UK live music representatives have called for clubs to be treated in the same way as other similar-sized hospitality businesses amid the Government’s announcement that nightclubs must deploy Covid certification from September.

Prime Minister Boris Johnson used what had been dubbed ‘Freedom Day’ on July 19 to announce that facilities in England must ensure that only those who are fully vaccinated against Covid-19 can be allowed to enter.

The Prime Minister said the Government is “planning to make full vaccination the condition of entry to nightclubs and other venues where large crowds gather.” It is thought this could also include concerts and sports fixtures.

Unlike at Events Research Programme pilot events, where customers have been allowed to show evidence of a negative test, they will have to prove they have been double-jabbed amid concerns in Government about vaccine uptake among young people. Approximately 35% of 18- to 30-year-olds are unvaccinated, the Prime Minister said.

The September date would give all adults in the country the opportunity to get both Covid jabs.

Greg Parmley, chief executive of LIVE, the UK live music business, said that venues are well prepared for Covid certification requirements.

He said: “The Government has had several different positions on Covid certification in the last six months and we will need to see more detail before we can understand the full impact for the live music industry.

“Many festivals and large venues are already adopting some level of Covid certification, and as responsible event organisers, will continue to do so.

“What we are absolutely clear about, however, is that venues such as small music clubs should not be treated any differently to other similar-sized hospitality businesses such as bars and restaurants when it comes to the need for Covid vaccine certification.”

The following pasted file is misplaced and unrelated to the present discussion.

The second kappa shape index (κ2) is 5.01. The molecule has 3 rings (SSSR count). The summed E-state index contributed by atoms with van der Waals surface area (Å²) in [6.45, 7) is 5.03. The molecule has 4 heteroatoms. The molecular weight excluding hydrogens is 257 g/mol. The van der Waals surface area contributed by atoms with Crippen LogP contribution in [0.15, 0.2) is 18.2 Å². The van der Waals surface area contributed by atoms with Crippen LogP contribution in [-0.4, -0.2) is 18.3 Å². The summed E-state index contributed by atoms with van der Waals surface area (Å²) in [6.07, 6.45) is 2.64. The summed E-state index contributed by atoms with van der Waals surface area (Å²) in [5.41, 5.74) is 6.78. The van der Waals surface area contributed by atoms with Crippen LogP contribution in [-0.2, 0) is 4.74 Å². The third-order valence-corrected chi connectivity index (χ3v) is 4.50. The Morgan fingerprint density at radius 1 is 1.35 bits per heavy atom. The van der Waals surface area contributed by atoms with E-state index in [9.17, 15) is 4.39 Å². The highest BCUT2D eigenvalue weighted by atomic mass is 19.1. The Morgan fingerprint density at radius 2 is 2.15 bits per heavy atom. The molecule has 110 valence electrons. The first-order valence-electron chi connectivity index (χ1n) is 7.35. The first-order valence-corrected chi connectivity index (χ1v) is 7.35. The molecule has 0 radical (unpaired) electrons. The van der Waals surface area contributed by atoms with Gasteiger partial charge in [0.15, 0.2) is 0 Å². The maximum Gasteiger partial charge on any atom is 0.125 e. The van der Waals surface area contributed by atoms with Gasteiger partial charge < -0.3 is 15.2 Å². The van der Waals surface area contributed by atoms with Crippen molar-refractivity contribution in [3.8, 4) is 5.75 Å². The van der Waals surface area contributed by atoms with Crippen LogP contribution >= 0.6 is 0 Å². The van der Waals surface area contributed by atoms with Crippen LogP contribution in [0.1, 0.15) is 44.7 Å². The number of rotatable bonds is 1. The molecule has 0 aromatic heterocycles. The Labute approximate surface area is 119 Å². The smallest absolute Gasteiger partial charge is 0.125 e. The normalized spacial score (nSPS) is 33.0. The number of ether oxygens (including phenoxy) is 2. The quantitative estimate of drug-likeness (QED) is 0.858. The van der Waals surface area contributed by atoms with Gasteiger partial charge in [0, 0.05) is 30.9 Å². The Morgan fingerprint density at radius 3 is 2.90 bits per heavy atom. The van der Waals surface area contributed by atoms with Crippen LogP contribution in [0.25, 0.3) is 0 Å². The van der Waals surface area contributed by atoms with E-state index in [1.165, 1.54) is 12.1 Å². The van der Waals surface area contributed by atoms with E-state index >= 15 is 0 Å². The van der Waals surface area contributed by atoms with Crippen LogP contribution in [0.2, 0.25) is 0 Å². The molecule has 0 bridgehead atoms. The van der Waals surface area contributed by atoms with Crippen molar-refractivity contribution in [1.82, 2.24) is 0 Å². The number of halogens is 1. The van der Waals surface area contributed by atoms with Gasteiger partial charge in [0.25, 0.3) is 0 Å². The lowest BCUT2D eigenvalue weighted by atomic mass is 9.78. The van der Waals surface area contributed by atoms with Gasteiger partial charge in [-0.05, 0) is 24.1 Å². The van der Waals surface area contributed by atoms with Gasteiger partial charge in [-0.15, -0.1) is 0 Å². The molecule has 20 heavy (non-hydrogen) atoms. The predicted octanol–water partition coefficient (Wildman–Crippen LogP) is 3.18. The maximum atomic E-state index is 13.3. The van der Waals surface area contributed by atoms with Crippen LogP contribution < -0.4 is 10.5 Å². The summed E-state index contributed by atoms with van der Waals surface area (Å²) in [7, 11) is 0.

The announcement came as organisers of major UK festivals, including Leeds and Reading, confirmed on Monday (July 19) that they will still ask attendees to provide evidence of their vaccination status or a negative Covid-19 test despite social distancing rules coming to an end in England, with mask-wearing now no longer compulsory. From just after midnight on Sunday, thousands of revellers were pictured dancing at clubs across the country as they celebrated ‘Freedom Day’.

On Monday, all theatres, venues and clubs as well as shops and other businesses were allowed to open without capacity restrictions. However, many venues and businesses have continued to ask patrons to continue wearing masks, and many have been impacted by enforced isolation for both customers and staff.

LIVE chief executive Parmley also called on the Government to keep the promise it made on delivering a Covid insurance scheme, and ensure live music is able to recover from a lockdown that has lasted more than a year.

The Government has said on numerous occasions that it would address the market failure in Covid cancellation insurance once the country moved to Step 4.

Parmley added: “The lifting of restrictions today is bittersweet for the live music sector who are currently putting on events in the face of huge financial losses and even bankruptcy, without insurance.

“The Government has repeatedly promised it would step in and the UK is now one of just a handful of countries across Europe not to act. If it wants to avoid a summer of silence, they need to fill the gap in the market and provide the insurance to make these events financially viable – and fast.”